8.    Hospitals and courthouses are two places in serious need of cocktail lounges.

9.   You have way too much money if you have a Gucci colostomy bag.

10.  A boy does not become a man until such time as he comes to value peace of mind over piece of ass.

Vatican reeling as DNA tests show communion wafers contain 0% Christ [via John Reid]

Although clearly a spoof, the spoof illustrates the divide between mystical and literal Christianity. In the mystical tradition it means nothing that there'd be no real DNA in the communion host; in the literal tradition they'd be stymied by it and would probably simply reject the entire history of science.

Communion wafer DNA test

The Vatican is this morning facing a further crisis after routine DNA tests revealed that the communion wafers used in Sunday mass contain 0% of the body and blood of Christ.

The findings are sure to pile further pressure on the ailing religious organization, just days after their Chief Executive resigned citing ‘personal reasons’ and ‘being a bit old’.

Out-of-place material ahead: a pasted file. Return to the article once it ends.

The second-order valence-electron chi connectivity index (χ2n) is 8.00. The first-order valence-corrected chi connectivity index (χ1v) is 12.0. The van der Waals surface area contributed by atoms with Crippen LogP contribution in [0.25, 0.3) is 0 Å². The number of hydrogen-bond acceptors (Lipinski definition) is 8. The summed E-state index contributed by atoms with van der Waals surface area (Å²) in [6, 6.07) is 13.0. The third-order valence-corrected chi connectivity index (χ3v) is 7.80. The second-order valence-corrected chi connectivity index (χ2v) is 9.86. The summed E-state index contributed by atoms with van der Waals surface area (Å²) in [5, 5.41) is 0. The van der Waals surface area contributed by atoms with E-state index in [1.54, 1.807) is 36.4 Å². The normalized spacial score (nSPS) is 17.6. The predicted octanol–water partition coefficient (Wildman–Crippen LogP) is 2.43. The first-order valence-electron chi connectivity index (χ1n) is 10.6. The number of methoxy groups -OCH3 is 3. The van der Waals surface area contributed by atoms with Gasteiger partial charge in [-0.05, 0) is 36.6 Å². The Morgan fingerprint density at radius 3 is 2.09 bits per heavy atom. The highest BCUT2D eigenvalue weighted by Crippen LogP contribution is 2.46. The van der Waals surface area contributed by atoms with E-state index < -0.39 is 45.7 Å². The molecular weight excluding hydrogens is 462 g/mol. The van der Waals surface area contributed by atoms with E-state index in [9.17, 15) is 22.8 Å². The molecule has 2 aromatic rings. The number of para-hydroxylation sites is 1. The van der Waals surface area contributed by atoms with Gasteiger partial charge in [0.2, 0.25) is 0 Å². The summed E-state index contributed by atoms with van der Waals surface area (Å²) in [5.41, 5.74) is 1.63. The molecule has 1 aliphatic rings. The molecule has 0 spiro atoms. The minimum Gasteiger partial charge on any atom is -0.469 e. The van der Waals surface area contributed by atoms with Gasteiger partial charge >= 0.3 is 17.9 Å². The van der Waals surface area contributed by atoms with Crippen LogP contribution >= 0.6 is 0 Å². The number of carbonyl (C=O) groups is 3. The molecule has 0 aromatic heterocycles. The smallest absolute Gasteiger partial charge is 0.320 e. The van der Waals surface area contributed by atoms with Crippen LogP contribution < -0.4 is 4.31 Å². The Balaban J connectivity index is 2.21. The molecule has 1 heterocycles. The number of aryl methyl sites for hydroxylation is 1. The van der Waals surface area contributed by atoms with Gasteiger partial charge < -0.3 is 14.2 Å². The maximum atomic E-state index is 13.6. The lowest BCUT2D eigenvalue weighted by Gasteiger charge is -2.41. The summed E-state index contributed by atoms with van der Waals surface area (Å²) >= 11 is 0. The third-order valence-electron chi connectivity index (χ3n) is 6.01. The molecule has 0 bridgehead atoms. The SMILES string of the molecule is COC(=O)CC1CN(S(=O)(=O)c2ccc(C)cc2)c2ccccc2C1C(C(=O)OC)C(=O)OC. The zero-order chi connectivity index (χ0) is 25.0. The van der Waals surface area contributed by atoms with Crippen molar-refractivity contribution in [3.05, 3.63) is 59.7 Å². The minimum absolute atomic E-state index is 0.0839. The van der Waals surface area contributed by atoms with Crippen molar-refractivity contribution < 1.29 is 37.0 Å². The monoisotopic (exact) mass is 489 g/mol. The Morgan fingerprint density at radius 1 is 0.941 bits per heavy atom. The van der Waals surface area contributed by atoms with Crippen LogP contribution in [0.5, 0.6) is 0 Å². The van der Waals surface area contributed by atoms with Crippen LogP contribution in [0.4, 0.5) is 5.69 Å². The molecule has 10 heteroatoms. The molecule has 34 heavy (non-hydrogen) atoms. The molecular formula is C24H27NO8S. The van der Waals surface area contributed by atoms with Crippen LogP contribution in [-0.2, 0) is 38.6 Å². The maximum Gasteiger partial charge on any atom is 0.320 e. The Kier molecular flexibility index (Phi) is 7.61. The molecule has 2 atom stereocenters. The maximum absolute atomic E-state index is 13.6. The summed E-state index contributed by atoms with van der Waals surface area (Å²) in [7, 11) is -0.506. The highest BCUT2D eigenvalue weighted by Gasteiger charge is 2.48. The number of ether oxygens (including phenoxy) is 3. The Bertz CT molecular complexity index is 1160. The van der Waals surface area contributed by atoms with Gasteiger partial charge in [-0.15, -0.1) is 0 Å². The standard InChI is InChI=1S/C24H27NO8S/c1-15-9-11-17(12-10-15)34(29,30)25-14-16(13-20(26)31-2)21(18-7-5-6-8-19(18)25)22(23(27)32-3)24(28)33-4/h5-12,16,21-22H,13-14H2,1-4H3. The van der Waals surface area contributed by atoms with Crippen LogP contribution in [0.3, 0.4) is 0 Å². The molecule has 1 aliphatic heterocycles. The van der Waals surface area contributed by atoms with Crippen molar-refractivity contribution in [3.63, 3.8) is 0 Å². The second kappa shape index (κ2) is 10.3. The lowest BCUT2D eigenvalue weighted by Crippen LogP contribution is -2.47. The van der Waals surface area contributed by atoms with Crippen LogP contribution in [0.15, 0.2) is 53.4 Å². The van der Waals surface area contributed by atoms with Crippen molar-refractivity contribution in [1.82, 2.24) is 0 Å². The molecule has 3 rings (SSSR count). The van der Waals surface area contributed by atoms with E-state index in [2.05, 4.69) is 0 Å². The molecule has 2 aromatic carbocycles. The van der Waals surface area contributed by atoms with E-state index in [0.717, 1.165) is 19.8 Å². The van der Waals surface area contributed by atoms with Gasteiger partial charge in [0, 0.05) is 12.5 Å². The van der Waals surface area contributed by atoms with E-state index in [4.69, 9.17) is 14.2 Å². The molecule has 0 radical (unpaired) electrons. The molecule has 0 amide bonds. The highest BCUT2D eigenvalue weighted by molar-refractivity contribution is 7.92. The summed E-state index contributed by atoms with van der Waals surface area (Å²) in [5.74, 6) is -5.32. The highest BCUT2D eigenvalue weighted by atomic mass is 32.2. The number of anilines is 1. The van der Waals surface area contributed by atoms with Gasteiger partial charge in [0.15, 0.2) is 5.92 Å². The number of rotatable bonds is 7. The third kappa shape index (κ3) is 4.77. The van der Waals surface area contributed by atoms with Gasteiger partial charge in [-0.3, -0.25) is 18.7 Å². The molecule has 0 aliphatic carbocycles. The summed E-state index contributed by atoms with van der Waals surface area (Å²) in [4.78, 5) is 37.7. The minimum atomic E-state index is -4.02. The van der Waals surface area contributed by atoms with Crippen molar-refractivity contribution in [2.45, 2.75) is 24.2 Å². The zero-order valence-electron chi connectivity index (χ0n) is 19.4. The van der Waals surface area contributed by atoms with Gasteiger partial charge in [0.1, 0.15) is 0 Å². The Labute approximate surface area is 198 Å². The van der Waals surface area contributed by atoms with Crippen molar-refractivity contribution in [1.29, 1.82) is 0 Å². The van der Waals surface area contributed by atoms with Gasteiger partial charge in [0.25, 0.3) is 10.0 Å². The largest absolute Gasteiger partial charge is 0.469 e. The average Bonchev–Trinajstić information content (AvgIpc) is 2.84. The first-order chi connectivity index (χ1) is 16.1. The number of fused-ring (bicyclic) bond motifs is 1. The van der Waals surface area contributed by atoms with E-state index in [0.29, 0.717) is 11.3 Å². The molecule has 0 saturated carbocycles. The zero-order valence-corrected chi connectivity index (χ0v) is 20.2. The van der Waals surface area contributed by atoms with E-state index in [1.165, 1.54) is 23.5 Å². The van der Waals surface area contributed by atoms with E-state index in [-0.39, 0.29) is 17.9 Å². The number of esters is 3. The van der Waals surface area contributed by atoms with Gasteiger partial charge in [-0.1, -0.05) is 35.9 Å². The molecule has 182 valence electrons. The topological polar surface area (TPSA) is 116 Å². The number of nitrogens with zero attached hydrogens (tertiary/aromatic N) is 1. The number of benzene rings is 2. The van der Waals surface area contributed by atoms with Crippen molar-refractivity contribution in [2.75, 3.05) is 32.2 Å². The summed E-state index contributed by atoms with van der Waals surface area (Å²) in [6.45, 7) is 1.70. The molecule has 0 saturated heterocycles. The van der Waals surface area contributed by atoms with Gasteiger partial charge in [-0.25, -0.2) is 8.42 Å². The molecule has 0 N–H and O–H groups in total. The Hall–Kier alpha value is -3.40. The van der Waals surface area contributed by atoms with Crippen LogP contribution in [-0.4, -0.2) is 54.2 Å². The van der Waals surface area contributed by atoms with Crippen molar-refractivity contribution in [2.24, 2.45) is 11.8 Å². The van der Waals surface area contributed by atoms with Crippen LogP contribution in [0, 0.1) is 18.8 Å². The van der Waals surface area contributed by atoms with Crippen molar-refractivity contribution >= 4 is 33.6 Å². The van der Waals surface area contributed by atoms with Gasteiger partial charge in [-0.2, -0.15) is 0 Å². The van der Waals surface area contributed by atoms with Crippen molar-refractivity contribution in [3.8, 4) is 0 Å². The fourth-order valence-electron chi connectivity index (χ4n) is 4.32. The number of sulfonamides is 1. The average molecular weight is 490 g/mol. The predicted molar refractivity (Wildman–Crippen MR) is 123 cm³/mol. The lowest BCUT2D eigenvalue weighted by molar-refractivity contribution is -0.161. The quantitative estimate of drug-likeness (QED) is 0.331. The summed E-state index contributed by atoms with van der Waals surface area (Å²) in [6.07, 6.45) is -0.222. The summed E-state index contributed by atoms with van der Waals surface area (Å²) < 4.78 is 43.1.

The news will concern billions of Catholic consumers, previously led to believe they were consuming Christ himself each Sunday morning during mass.

Catholic Simon Williams told us, “So what have I been eating all these years? It’s not horse again is it?”

“It’s always had a funny taste that I couldn’t quite place. But having been a choir boy in the catholic church I grew up being told by priests that putting strange things in my mouth was the done thing.”

“That said, with the amount of cash I’m encouraged to put in the collection plate on a Sunday morning I can’t believe they’re scrimping on the ingredients.”

“You’ll be telling me next that the stuff they dip the wafer in isn’t actually blood.”
Catholic crisis

A spokesperson for the Vatican explained that the DNA test results merely highlight the incompatibility of science and religion.

They told us, “Where is your faith that the wafer is the body of Christ? Science can’t tell you everything, and just as it can’t prove God doesn’t exist, it can’t prove the wafer ISN’T the body of Christ.”

“Oh, it has done exactly that? Right. Well.  There’s probably something in the Bible about that. I’ll have to go and look.”

More Those Crazy Monks [via Nina Reznick]